Monday, November 14, 2011


It’s an interesting thing. I enjoy cooking, but I used to be intimidated by bread. Something about it was mysterious and unattainable. But recently I bought some yeast packets and decided to have a go. My first attempt was rather dense and lumpy, not attractive to the eye or the palate, you know, like the crust of a cobbler or something. I resolved to learn and make a better bread. I figure why not. I have tons of flour left over from a semi-crazed, mildly alarmist trip to Costco with tax refund money earlier this year. But that’s a story for another blog.

So I set to work. The next loaf I made was far too sweet. I used a recipe that called for risky amounts of white sugar, and I was right to be afraid. It was no good.

The next loaf needed more salt. Mainly this was because I totally ran out of salt while making it. Plus I was out of money to actually go and buy salt, coincidentally, so there it is. The result was a nicely shaped but bland tasting loaf of bread.

The thing about bread is that it’s equal parts art and science. There’s a lot of mysterious action going on in there with the salt and the sugars and the yeast and the wheat and the water. The yeast needs moisture and warmth and sugar and starch (the endosperm of the wheat grain) in order to come alive and make bread possible. The balancing act that holds it together is the vital wheat gluten, which makes everything stretchy. I think I heard somewhere that the wheat genome is six times longer than the human genome, and though it’s been the world’s staple food for all recorded history, we’re still learning and being surprised by it. Adding to this mystery, bread’s final beauty and structure depend greatly on how the bread maker crafts it, the time he takes to allow all that science and art to intermingle. It can be a danse macabre at times, especially if you’re just learning like me.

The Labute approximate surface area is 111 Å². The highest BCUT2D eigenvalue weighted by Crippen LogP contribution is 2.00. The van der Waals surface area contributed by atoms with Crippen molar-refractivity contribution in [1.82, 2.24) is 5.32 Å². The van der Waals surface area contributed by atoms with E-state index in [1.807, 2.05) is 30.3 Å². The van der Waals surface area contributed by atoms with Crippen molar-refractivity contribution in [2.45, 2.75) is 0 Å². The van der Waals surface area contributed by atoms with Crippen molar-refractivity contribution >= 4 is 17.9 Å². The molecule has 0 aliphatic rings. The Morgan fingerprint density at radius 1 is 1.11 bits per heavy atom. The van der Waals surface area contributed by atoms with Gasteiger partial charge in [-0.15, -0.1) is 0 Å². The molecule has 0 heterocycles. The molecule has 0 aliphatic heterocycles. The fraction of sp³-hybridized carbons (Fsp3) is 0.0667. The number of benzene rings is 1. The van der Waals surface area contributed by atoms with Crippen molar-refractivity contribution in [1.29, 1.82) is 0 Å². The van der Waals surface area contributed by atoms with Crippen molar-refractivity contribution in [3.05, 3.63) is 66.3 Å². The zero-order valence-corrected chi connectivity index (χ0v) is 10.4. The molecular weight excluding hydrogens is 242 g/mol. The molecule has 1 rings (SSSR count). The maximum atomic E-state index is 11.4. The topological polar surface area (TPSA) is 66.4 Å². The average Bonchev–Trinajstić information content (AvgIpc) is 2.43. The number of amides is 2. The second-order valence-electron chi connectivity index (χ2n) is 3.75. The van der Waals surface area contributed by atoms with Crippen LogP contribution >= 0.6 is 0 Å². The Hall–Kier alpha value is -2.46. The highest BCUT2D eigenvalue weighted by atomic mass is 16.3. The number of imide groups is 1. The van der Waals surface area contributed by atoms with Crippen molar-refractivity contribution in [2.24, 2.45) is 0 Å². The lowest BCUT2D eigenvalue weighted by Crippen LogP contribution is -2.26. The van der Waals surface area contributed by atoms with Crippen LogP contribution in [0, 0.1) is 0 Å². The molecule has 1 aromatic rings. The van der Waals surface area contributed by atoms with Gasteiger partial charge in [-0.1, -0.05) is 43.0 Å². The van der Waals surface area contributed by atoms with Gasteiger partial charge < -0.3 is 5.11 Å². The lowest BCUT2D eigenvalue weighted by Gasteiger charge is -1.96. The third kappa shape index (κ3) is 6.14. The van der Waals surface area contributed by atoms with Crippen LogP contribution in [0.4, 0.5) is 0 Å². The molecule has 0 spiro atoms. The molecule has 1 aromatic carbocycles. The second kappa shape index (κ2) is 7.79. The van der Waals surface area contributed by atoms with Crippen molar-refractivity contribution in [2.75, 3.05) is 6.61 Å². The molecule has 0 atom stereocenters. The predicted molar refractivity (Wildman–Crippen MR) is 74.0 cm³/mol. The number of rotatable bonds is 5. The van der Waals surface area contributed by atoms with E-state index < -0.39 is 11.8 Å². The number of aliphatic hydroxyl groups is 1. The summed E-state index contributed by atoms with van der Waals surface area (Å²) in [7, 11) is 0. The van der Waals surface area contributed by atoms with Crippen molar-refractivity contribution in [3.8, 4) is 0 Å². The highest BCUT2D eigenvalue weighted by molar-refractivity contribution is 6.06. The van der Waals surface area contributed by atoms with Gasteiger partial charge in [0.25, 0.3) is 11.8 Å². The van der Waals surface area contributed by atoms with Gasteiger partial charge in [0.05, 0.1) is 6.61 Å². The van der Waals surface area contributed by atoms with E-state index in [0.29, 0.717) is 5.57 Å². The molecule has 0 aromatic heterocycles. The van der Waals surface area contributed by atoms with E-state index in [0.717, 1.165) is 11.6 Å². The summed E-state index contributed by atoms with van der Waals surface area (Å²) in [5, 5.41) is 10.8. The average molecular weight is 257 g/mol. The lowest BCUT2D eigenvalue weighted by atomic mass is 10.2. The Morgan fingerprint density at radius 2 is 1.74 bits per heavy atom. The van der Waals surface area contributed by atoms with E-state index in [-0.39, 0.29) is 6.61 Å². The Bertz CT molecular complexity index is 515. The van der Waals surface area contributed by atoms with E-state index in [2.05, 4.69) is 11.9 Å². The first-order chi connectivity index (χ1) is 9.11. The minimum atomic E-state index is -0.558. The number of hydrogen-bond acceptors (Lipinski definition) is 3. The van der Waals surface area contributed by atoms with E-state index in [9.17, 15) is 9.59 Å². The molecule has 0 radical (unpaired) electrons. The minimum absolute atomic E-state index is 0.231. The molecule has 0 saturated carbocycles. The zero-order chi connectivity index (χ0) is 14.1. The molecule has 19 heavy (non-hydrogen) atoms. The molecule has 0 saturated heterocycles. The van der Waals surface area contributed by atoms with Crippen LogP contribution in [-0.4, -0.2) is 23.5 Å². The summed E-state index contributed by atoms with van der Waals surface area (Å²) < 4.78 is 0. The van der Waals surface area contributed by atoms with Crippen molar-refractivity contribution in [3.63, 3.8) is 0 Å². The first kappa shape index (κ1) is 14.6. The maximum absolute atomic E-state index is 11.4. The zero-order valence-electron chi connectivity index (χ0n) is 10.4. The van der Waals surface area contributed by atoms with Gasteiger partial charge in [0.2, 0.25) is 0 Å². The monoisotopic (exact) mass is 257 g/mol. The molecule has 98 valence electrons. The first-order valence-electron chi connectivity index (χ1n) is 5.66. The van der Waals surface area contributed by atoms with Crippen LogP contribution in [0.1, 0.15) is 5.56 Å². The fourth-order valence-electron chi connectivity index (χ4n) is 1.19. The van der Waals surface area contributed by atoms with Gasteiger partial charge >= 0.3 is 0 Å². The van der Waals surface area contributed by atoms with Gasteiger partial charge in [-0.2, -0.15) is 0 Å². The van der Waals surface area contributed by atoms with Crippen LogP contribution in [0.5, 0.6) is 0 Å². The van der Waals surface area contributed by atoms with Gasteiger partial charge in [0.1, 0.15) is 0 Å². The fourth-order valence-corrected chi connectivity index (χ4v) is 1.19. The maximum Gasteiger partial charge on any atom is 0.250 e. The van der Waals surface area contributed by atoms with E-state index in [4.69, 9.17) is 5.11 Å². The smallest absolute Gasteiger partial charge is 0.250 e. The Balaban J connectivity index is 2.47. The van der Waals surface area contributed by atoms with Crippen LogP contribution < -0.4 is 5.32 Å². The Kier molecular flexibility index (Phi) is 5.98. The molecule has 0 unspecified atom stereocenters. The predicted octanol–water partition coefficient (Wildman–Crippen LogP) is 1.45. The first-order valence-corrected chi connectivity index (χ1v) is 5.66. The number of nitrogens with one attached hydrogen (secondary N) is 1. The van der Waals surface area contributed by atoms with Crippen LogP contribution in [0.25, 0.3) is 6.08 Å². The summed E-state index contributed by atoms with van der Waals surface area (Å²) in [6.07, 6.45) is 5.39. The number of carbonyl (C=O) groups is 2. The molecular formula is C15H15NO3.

I’ve taken to using equal parts (speaking of equal parts) yeast, salt, and dark brown cane sugar. I then add purified water at 120 degrees F with a little of my secret ingredient stirred in and dissolved in the warm water. I use quick rise yeast, but I allow the yeast twice the normal time to proof, to mature, to live, to make a nice foamy liquid. The sugars that I use are not highly refined, so it needs this extra time, I think.

Then when I mix in the flour (I’m not using bread flour, but all-purpose flour), I leave the dough a little wet and sticky, and this too is on purpose. I think it makes for a more moist loaf of bread at the finish that’s not quite as dense as some of my earlier attempts. It’s still hearty though, trust me. It’s not like that storebought crap.

I’ve found one of the key steps in bread making is the penultimate stage, where the dough has had a chance to rise into a ball and the bread maker pounds it down and flattens it. I lightly flour a cookie sheet and turn the ball of dough onto it, flouring the top of the dough as well. Then with my fists, I gently flatten it out into a rectangle roughly the shape of the cookie sheet. The shorter side of the rectangular shape is almost the exact same dimension as the length of my glass bread pans, so when I roll it into a loaf it fits in there perfectly. I use canola oil on the bread pan so that my bread will let go of it when it’s all done.

If anyone wants the specific recipe, post up a comment. I just may publish it if enough people are interested. This bread is really good; it has only six ingredients. Good luck finding anything like that at the store. I’ve found that it doesn’t even need butter. It’s great straight out of the oven, steaming, soft, sturdy, with a light crust and a rich taste that is suitable for savory (eggs on toast, anyone?) or sweet (jelly toast!) applications. But if you store the loaf in the bread pan on the counter and cover it (after it’s cool) it will last for days. I think it’s probably like good marinara, or chili, or soup—it tastes better with every passing day. You’ll be lucky if this lasts to the third day though. It’ll be gone before then.

I’ve also started to work on variations on this bread. I just did a cinnamon-sugar swirl loaf the other day that was ridiculous, but I can make it better. I want to try a garlic cheddar version too. Anyone else have any ideas?


  1. Very cool. I haven't eaten store-bought bread at home in over a year. My wife bakes a loaf every day... and always looking for new recipes. Reminds me of the history of the croissant....